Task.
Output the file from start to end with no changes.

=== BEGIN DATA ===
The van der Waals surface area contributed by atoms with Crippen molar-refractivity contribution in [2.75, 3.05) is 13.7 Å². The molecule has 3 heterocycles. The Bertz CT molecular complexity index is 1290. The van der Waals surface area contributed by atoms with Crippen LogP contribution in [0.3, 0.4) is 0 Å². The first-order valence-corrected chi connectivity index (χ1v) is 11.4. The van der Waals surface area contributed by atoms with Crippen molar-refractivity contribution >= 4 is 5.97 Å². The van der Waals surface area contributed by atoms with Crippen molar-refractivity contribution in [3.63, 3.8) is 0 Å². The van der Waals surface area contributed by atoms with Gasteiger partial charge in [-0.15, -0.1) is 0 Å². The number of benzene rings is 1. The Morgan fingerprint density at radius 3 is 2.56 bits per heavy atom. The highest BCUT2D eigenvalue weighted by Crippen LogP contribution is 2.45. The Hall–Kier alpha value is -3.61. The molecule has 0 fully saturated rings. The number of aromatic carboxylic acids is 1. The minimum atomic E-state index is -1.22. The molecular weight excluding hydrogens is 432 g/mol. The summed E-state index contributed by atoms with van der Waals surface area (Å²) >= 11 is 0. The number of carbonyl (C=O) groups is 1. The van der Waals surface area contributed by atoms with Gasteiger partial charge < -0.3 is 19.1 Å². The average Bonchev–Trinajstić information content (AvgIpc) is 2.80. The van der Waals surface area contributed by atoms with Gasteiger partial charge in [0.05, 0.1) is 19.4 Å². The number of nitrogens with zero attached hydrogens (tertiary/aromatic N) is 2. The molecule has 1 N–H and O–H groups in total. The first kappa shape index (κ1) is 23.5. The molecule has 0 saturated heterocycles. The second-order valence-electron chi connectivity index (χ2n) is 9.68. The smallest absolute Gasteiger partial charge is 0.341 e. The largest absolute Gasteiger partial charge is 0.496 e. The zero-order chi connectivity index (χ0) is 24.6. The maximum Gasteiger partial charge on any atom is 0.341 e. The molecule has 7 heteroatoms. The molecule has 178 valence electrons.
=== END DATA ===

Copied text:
The van der Waals surface area contributed by atoms with Crippen molar-refractivity contribution in [2.75, 3.05) is 13.7 Å². The molecule has 3 heterocycles. The Bertz CT molecular complexity index is 1290. The van der Waals surface area contributed by atoms with Crippen LogP contribution in [0.3, 0.4) is 0 Å². The first-order valence-corrected chi connectivity index (χ1v) is 11.4. The van der Waals surface area contributed by atoms with Crippen molar-refractivity contribution >= 4 is 5.97 Å². The van der Waals surface area contributed by atoms with Crippen molar-refractivity contribution in [3.63, 3.8) is 0 Å². The van der Waals surface area contributed by atoms with Gasteiger partial charge in [-0.15, -0.1) is 0 Å². The number of benzene rings is 1. The Morgan fingerprint density at radius 3 is 2.56 bits per heavy atom. The highest BCUT2D eigenvalue weighted by Crippen LogP contribution is 2.45. The Hall–Kier alpha value is -3.61. The molecule has 0 fully saturated rings. The number of aromatic carboxylic acids is 1. The minimum atomic E-state index is -1.22. The molecular weight excluding hydrogens is 432 g/mol. The summed E-state index contributed by atoms with van der Waals surface area (Å²) >= 11 is 0. The number of carbonyl (C=O) groups is 1. The van der Waals surface area contributed by atoms with Gasteiger partial charge < -0.3 is 19.1 Å². The average Bonchev–Trinajstić information content (AvgIpc) is 2.80. The van der Waals surface area contributed by atoms with Gasteiger partial charge in [0.05, 0.1) is 19.4 Å². The number of nitrogens with zero attached hydrogens (tertiary/aromatic N) is 2. The molecule has 1 N–H and O–H groups in total. The first kappa shape index (κ1) is 23.5. The molecule has 0 saturated heterocycles. The second-order valence-electron chi connectivity index (χ2n) is 9.68. The smallest absolute Gasteiger partial charge is 0.341 e. The largest absolute Gasteiger partial charge is 0.496 e. The zero-order chi connectivity index (χ0) is 24.6. The maximum Gasteiger partial charge on any atom is 0.341 e. The molecule has 7 heteroatoms. The molecule has 178 valence electrons.